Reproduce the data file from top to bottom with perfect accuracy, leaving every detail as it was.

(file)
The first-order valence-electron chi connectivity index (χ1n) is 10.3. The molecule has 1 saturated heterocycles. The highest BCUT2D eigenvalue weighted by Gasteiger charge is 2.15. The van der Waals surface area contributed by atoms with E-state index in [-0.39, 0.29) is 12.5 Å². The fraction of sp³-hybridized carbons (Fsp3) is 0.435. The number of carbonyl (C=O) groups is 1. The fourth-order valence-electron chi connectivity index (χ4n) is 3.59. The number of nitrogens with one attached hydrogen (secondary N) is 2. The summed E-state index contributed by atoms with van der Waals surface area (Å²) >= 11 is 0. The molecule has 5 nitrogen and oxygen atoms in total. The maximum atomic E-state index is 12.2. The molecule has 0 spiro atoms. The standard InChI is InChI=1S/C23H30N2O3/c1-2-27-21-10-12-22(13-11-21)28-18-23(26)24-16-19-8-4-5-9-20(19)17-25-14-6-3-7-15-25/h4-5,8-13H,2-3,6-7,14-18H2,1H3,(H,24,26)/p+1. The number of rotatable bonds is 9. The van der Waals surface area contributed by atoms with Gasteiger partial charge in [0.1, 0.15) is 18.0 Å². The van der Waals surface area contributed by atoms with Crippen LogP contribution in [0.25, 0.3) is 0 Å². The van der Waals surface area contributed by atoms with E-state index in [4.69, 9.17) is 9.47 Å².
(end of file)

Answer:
The first-order valence-electron chi connectivity index (χ1n) is 10.3. The molecule has 1 saturated heterocycles. The highest BCUT2D eigenvalue weighted by Gasteiger charge is 2.15. The van der Waals surface area contributed by atoms with E-state index in [-0.39, 0.29) is 12.5 Å². The fraction of sp³-hybridized carbons (Fsp3) is 0.435. The number of carbonyl (C=O) groups is 1. The fourth-order valence-electron chi connectivity index (χ4n) is 3.59. The number of nitrogens with one attached hydrogen (secondary N) is 2. The summed E-state index contributed by atoms with van der Waals surface area (Å²) >= 11 is 0. The molecule has 5 nitrogen and oxygen atoms in total. The maximum atomic E-state index is 12.2. The molecule has 0 spiro atoms. The standard InChI is InChI=1S/C23H30N2O3/c1-2-27-21-10-12-22(13-11-21)28-18-23(26)24-16-19-8-4-5-9-20(19)17-25-14-6-3-7-15-25/h4-5,8-13H,2-3,6-7,14-18H2,1H3,(H,24,26)/p+1. The number of rotatable bonds is 9. The van der Waals surface area contributed by atoms with Gasteiger partial charge in [0.1, 0.15) is 18.0 Å². The van der Waals surface area contributed by atoms with Crippen LogP contribution in [0.25, 0.3) is 0 Å². The van der Waals surface area contributed by atoms with E-state index in [4.69, 9.17) is 9.47 Å².